I guess that’s what gets me about his pervasive use of the word. You EXPECT it coming from a DMX or an Ace Hood or a Weezy. You DON’T necessarily expect it coming from the soft-spoken dude next door whose long-time now ex-girlfriend writes for feminist fashion and lifestyle website “Anne of Carversville.” But that may be the difference between Malcolm McCormick and his stage persona of Mac Miller—one of them may not have any issues with using the word. The fundamental question is, which one is it, and how much influence does that aspect of his personality have?
Which brings us to the inherent chicken-or-egg question in all of this mess: If a rapper calls a woman a bitch in the forest, and there’s no one around to hear it, is she still a bitch? It’s one thing to say something because you believe it. It’s another thing entirely to mimic what you hear in your world just because it’s what’s expected of you. It’s the difference between existing in a culture that dictates misogyny and blindly going along with it, and effectively playing a deaf, blind mute, or actually having the balls and lyrical skills to re-define a hotly debated part of your genre. “Girl,” “lady,” and “queen” might be thrown around at times like in Mac’s earlier ballad, “My Lady” (from mixtape “The Jukebox”), but they’re words generally reserved for conscious hip-hop, classic rap, or R&B. There really isn’t any word for “woman” OTHER than “bitch” that’s generally accepted to describe a wide spectrum of women in modern rap’s lexicon without being seen as “soft.” Why is that?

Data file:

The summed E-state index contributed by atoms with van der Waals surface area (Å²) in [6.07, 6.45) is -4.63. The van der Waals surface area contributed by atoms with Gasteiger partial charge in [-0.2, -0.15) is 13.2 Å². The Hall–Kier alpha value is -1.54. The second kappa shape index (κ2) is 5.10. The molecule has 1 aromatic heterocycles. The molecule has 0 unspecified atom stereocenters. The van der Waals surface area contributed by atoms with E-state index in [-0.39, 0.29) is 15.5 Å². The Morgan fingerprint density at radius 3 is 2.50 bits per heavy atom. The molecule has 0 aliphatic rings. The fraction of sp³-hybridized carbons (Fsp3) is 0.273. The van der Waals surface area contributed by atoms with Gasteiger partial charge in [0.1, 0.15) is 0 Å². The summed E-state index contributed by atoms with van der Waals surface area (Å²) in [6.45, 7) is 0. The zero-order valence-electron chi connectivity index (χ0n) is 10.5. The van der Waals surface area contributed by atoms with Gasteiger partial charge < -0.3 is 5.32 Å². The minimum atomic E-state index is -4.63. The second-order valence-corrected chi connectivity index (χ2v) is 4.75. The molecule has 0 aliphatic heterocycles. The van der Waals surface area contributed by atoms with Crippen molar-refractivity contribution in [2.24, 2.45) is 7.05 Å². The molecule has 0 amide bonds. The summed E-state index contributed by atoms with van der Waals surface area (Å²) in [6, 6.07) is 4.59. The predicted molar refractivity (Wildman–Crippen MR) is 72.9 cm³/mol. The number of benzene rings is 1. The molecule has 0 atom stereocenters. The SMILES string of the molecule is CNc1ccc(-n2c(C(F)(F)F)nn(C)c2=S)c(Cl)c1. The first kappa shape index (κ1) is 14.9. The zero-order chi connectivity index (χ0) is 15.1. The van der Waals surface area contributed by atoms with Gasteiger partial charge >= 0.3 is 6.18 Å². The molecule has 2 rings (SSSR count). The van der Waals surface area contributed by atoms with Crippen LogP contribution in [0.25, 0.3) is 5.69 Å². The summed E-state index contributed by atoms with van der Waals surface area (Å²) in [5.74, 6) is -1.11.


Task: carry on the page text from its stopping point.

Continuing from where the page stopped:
If a bitch is commonly defined literally as a female dog, then in calling a human woman a bitch, you’re degrading her to a point where she can be possessed. You can own a dog. You cannot own a woman. Relegating women to baser animal status effectively denies her of her own thoughts, rights, goals, and individuality. It contains women into a small, tight box. And maybe that’s the point—in a primarily male-dominated world, the only place for a woman is as either an unruly animal who can’t be understood, or as a prized status symbol. Kim Kardashian, the inspiration of “Perfect Bitch,” blankly smiling at Kanye. At least Lil’ Kim made men feel uncomfortable with her raw sexuality, and Nicki Minaj can make them feel threatened in their own game. Therein lies the difference between a “perfect bitch” and a “bad bitch.” Though one has a positive connotation in front of it, and the other a negative, I’d smack you for calling me the former faster than the latter, because it still plays into the idea that a woman’s attitude and worth can be defined within a man’s scope using that ambiguous “bitch.”